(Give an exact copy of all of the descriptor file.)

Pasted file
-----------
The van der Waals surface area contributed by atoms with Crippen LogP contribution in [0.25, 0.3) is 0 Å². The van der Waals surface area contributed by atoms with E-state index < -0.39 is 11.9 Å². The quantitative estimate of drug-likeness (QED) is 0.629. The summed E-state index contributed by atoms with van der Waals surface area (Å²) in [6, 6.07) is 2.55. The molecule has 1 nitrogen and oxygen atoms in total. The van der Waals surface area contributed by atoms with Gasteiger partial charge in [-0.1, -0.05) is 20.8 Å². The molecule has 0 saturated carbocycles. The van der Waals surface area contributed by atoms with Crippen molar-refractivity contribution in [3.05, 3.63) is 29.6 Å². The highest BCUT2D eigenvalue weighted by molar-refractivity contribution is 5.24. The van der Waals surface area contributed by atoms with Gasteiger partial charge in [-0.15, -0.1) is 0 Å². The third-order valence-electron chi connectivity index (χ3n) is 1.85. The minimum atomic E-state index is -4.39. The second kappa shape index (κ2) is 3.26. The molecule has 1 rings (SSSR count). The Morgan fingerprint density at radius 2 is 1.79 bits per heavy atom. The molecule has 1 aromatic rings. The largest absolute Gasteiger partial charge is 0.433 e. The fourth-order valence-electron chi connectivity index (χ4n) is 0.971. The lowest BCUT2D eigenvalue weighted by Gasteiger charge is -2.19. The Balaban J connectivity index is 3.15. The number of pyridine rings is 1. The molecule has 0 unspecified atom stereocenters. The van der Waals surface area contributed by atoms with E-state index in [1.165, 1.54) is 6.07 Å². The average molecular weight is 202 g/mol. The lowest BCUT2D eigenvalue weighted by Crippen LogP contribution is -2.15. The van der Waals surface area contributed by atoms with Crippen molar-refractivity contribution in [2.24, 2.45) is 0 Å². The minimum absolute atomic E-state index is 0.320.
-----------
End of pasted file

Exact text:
The van der Waals surface area contributed by atoms with Crippen LogP contribution in [0.25, 0.3) is 0 Å². The van der Waals surface area contributed by atoms with E-state index < -0.39 is 11.9 Å². The quantitative estimate of drug-likeness (QED) is 0.629. The summed E-state index contributed by atoms with van der Waals surface area (Å²) in [6, 6.07) is 2.55. The molecule has 1 nitrogen and oxygen atoms in total. The van der Waals surface area contributed by atoms with Gasteiger partial charge in [-0.1, -0.05) is 20.8 Å². The molecule has 0 saturated carbocycles. The van der Waals surface area contributed by atoms with Crippen molar-refractivity contribution in [3.05, 3.63) is 29.6 Å². The highest BCUT2D eigenvalue weighted by molar-refractivity contribution is 5.24. The van der Waals surface area contributed by atoms with Gasteiger partial charge in [-0.15, -0.1) is 0 Å². The third-order valence-electron chi connectivity index (χ3n) is 1.85. The minimum atomic E-state index is -4.39. The second kappa shape index (κ2) is 3.26. The molecule has 1 rings (SSSR count). The Morgan fingerprint density at radius 2 is 1.79 bits per heavy atom. The molecule has 1 aromatic rings. The largest absolute Gasteiger partial charge is 0.433 e. The fourth-order valence-electron chi connectivity index (χ4n) is 0.971. The lowest BCUT2D eigenvalue weighted by Gasteiger charge is -2.19. The Balaban J connectivity index is 3.15. The number of pyridine rings is 1. The molecule has 0 unspecified atom stereocenters. The van der Waals surface area contributed by atoms with E-state index in [1.165, 1.54) is 6.07 Å². The average molecular weight is 202 g/mol. The lowest BCUT2D eigenvalue weighted by Crippen LogP contribution is -2.15. The van der Waals surface area contributed by atoms with Crippen molar-refractivity contribution in [2.24, 2.45) is 0 Å². The minimum absolute atomic E-state index is 0.320.